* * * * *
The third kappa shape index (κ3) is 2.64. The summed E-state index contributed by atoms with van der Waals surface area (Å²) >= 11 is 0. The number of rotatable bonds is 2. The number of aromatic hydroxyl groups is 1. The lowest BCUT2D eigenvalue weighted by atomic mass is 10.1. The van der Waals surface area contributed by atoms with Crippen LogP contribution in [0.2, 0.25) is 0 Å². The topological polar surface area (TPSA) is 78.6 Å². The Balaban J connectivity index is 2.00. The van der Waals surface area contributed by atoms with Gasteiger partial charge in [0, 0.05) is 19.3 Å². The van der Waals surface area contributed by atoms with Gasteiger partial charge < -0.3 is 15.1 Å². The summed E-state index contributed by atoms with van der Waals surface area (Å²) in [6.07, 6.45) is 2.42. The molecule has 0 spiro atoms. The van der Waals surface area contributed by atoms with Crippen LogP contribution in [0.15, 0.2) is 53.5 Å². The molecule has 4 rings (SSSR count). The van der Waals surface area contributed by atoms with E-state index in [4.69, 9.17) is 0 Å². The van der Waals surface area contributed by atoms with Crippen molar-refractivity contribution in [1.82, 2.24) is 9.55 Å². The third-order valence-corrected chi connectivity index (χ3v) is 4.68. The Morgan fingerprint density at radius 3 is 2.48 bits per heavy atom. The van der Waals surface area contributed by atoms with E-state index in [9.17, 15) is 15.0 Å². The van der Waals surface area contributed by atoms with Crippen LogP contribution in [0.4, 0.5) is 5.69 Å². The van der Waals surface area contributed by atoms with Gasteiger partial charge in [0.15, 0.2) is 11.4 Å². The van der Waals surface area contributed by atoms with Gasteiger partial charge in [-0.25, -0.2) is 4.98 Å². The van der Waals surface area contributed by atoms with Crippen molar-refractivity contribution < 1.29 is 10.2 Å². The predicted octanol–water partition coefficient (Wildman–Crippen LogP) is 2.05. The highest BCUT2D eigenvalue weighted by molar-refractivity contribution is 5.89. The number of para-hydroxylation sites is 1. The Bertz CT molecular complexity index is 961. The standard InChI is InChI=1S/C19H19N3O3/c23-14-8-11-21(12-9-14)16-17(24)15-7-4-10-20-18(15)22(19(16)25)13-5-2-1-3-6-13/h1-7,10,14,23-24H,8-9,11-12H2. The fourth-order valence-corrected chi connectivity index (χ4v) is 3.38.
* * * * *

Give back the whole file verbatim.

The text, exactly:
The third kappa shape index (κ3) is 2.64. The summed E-state index contributed by atoms with van der Waals surface area (Å²) >= 11 is 0. The number of rotatable bonds is 2. The number of aromatic hydroxyl groups is 1. The lowest BCUT2D eigenvalue weighted by atomic mass is 10.1. The van der Waals surface area contributed by atoms with Crippen LogP contribution in [0.2, 0.25) is 0 Å². The topological polar surface area (TPSA) is 78.6 Å². The Balaban J connectivity index is 2.00. The van der Waals surface area contributed by atoms with Gasteiger partial charge in [0, 0.05) is 19.3 Å². The van der Waals surface area contributed by atoms with Gasteiger partial charge < -0.3 is 15.1 Å². The summed E-state index contributed by atoms with van der Waals surface area (Å²) in [6.07, 6.45) is 2.42. The molecule has 0 spiro atoms. The van der Waals surface area contributed by atoms with Crippen LogP contribution in [0.15, 0.2) is 53.5 Å². The molecule has 4 rings (SSSR count). The van der Waals surface area contributed by atoms with E-state index in [4.69, 9.17) is 0 Å². The van der Waals surface area contributed by atoms with Crippen molar-refractivity contribution in [1.82, 2.24) is 9.55 Å². The third-order valence-corrected chi connectivity index (χ3v) is 4.68. The Morgan fingerprint density at radius 3 is 2.48 bits per heavy atom. The van der Waals surface area contributed by atoms with E-state index in [9.17, 15) is 15.0 Å². The van der Waals surface area contributed by atoms with Crippen LogP contribution in [0.4, 0.5) is 5.69 Å². The van der Waals surface area contributed by atoms with Gasteiger partial charge in [0.15, 0.2) is 11.4 Å². The van der Waals surface area contributed by atoms with Gasteiger partial charge in [-0.25, -0.2) is 4.98 Å². The van der Waals surface area contributed by atoms with Crippen molar-refractivity contribution < 1.29 is 10.2 Å². The predicted octanol–water partition coefficient (Wildman–Crippen LogP) is 2.05. The highest BCUT2D eigenvalue weighted by molar-refractivity contribution is 5.89. The number of para-hydroxylation sites is 1. The Bertz CT molecular complexity index is 961. The standard InChI is InChI=1S/C19H19N3O3/c23-14-8-11-21(12-9-14)16-17(24)15-7-4-10-20-18(15)22(19(16)25)13-5-2-1-3-6-13/h1-7,10,14,23-24H,8-9,11-12H2. The fourth-order valence-corrected chi connectivity index (χ4v) is 3.38.